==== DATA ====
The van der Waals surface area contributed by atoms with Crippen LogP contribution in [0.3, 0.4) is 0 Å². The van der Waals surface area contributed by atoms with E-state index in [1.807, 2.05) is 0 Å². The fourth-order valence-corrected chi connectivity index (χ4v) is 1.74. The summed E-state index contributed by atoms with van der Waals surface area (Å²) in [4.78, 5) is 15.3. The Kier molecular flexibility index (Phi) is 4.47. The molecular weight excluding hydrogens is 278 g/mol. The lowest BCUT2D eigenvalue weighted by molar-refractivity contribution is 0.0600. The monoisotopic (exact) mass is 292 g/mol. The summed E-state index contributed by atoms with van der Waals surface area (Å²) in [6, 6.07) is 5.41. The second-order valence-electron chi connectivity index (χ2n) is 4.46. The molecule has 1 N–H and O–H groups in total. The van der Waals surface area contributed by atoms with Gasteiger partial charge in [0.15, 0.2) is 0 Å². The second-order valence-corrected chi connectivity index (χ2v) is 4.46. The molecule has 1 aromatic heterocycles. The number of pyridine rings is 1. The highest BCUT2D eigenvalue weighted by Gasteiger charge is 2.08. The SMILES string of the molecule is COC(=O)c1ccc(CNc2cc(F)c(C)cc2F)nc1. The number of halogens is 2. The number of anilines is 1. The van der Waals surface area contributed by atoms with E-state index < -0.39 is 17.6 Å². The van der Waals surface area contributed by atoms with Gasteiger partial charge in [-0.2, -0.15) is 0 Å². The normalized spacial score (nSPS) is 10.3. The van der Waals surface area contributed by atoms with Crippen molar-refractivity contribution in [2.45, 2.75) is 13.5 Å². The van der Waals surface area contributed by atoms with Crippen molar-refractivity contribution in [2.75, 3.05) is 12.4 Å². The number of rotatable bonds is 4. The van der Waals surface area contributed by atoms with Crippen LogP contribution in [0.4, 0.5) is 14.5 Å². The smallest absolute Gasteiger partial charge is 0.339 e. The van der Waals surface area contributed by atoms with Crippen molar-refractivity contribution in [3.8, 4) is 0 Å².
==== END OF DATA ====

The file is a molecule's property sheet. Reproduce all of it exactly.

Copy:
The van der Waals surface area contributed by atoms with Crippen LogP contribution in [0.3, 0.4) is 0 Å². The van der Waals surface area contributed by atoms with E-state index in [1.807, 2.05) is 0 Å². The fourth-order valence-corrected chi connectivity index (χ4v) is 1.74. The summed E-state index contributed by atoms with van der Waals surface area (Å²) in [4.78, 5) is 15.3. The Kier molecular flexibility index (Phi) is 4.47. The molecular weight excluding hydrogens is 278 g/mol. The lowest BCUT2D eigenvalue weighted by molar-refractivity contribution is 0.0600. The monoisotopic (exact) mass is 292 g/mol. The summed E-state index contributed by atoms with van der Waals surface area (Å²) in [6, 6.07) is 5.41. The second-order valence-electron chi connectivity index (χ2n) is 4.46. The molecule has 1 N–H and O–H groups in total. The van der Waals surface area contributed by atoms with Gasteiger partial charge in [0.15, 0.2) is 0 Å². The second-order valence-corrected chi connectivity index (χ2v) is 4.46. The molecule has 1 aromatic heterocycles. The number of pyridine rings is 1. The highest BCUT2D eigenvalue weighted by Gasteiger charge is 2.08. The SMILES string of the molecule is COC(=O)c1ccc(CNc2cc(F)c(C)cc2F)nc1. The number of halogens is 2. The number of anilines is 1. The van der Waals surface area contributed by atoms with E-state index < -0.39 is 17.6 Å². The van der Waals surface area contributed by atoms with Gasteiger partial charge in [-0.2, -0.15) is 0 Å². The normalized spacial score (nSPS) is 10.3. The van der Waals surface area contributed by atoms with Crippen molar-refractivity contribution in [2.45, 2.75) is 13.5 Å². The van der Waals surface area contributed by atoms with Crippen molar-refractivity contribution in [2.75, 3.05) is 12.4 Å². The number of rotatable bonds is 4. The van der Waals surface area contributed by atoms with Crippen LogP contribution in [0.4, 0.5) is 14.5 Å². The smallest absolute Gasteiger partial charge is 0.339 e. The van der Waals surface area contributed by atoms with Crippen molar-refractivity contribution in [3.8, 4) is 0 Å².